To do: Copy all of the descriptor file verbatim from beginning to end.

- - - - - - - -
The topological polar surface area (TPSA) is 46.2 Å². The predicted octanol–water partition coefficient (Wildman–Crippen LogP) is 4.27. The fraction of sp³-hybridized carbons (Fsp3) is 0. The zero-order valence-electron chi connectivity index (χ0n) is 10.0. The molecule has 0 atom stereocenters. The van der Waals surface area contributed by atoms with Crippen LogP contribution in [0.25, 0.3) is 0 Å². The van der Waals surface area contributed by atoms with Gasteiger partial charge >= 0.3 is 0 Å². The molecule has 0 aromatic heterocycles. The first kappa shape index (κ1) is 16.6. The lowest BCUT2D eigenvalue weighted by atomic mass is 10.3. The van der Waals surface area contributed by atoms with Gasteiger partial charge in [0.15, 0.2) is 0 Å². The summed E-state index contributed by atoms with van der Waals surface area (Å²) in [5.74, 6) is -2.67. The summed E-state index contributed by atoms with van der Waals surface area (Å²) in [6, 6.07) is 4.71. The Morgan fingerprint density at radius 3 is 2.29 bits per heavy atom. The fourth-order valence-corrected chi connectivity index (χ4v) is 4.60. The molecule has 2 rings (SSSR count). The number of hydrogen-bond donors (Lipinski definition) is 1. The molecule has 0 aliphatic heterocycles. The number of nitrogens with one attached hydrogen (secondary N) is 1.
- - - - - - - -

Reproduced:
The topological polar surface area (TPSA) is 46.2 Å². The predicted octanol–water partition coefficient (Wildman–Crippen LogP) is 4.27. The fraction of sp³-hybridized carbons (Fsp3) is 0. The zero-order valence-electron chi connectivity index (χ0n) is 10.0. The molecule has 0 atom stereocenters. The van der Waals surface area contributed by atoms with Crippen LogP contribution in [0.25, 0.3) is 0 Å². The van der Waals surface area contributed by atoms with Gasteiger partial charge >= 0.3 is 0 Å². The molecule has 0 aromatic heterocycles. The first kappa shape index (κ1) is 16.6. The lowest BCUT2D eigenvalue weighted by atomic mass is 10.3. The van der Waals surface area contributed by atoms with Gasteiger partial charge in [0.15, 0.2) is 0 Å². The summed E-state index contributed by atoms with van der Waals surface area (Å²) in [5.74, 6) is -2.67. The summed E-state index contributed by atoms with van der Waals surface area (Å²) in [6, 6.07) is 4.71. The Morgan fingerprint density at radius 3 is 2.29 bits per heavy atom. The fourth-order valence-corrected chi connectivity index (χ4v) is 4.60. The molecule has 2 rings (SSSR count). The number of hydrogen-bond donors (Lipinski definition) is 1. The molecule has 0 aliphatic heterocycles. The number of nitrogens with one attached hydrogen (secondary N) is 1.